Justice bill passes in Senate
Yawu Miller | 11/1/2017, 10:21 a.m.
The state Senate passed a comprehensive criminal justice reform bill last week that would eliminate mandatory minimum sentences for some drug crimes, eliminate fees charged to defendants, and redirect savings from the expected reduction in the state’s prison population toward drug treatment, job training and job creation programs aimed at rehabilitating people leaving prison.
By a vote of 27 to 10, the senators voted in the bill during a late-night session that ended after 1 a.m. The bill’s passage comes after a years-long push by criminal justice reform activists to repeal mandatory minimum sentences and reduce the state’s prison population.
“Today the Senate took real action to stand with communities across the commonwealth and end the vicious cycles of incarceration and crime,” said Sen. Sonia Chang-Diaz in a press statement. “This bill won’t finish the work of reforming our justice system, but it is a courageous and giant step — and we shouldn’t accept anything less.”
Activists have long complained that the Massachusetts prison population has swollen with nonviolent drug offenders serving mandatory sentences. For many who are in the throes of addiction, incarceration does little to help, says Calvin Feliciano, political director for SEIU 509.
“It doesn’t solve the problem,” he told the Banner. “It criminalizes people who are petty dealers. It’s the wrong way to address the problem.”
Suffolk County Sheriff Steven Tompkins said the bill’s emphasis on treatment of drug addiction over incarceration could go a long way toward reducing the state’s costly prison population.
“Almost 70 percent of my population is incarcerated because of their habit,” he said.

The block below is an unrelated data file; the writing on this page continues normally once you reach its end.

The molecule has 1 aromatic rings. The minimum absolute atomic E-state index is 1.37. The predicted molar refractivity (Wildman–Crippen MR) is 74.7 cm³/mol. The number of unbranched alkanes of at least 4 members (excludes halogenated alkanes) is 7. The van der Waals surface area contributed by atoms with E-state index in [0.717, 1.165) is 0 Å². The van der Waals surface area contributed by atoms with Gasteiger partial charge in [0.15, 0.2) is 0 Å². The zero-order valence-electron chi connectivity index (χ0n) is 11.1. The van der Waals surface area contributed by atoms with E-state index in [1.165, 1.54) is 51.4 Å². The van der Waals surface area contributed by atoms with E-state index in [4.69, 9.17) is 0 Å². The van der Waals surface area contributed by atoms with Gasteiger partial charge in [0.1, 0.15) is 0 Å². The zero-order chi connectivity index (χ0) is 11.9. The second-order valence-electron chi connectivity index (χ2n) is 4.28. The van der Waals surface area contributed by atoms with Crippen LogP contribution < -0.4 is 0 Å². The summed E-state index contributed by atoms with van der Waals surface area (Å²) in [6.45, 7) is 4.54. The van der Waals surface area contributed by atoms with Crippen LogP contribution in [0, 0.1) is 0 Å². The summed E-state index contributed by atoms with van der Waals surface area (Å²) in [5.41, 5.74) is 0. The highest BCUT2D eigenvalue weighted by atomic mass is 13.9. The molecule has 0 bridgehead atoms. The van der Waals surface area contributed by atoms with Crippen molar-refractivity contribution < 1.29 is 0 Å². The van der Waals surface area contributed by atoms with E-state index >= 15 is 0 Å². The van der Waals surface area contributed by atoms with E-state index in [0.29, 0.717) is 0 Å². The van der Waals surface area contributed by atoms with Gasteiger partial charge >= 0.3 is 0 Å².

Tompkins also praised the bill’s bail reform measures, noting the inefficiency of the current system.
“If someone can’t pay $100 or $250, the commonwealth picks up the tab for thousands of dollars to incarcerate that person,” he said.
Under the Senate bill, possession with intent to distribute drugs including cocaine will no longer trigger a mandatory minimum sentence. Second offenses and drug violations within 300 yards of a school also no longer trigger mandatory sentences.
The threshold for felony larceny, which was last set at $250 in the 1980s, will increase to $1,500 under the bill.
Judges would be required to assess whether defendants are a flight risk or a danger and determine how much they can reasonably pay before determining bail amounts. The bill would also eliminate fees and fines charged to indigent defendants, including those for public counsel or parole.
Included in the bill is a requirement that inmates in solitary confinement be given access to showers and books and be evaluated by mental health professionals.
The House will take up the bill next. Advocates say the Senate’s reform measures will face stiffer resistance from the more conservative state representatives, who are more tightly controlled by legislative leadership.
Criminal justice reform has long been a priority of members of the Massachusetts Legislative Black and Latino Caucus and the Progressive Caucus. The Senate bill, sponsored by Progressive Caucus member William Brownsberger, goes a long way toward achieving the criminal justice reforms for which community activists have been advocating.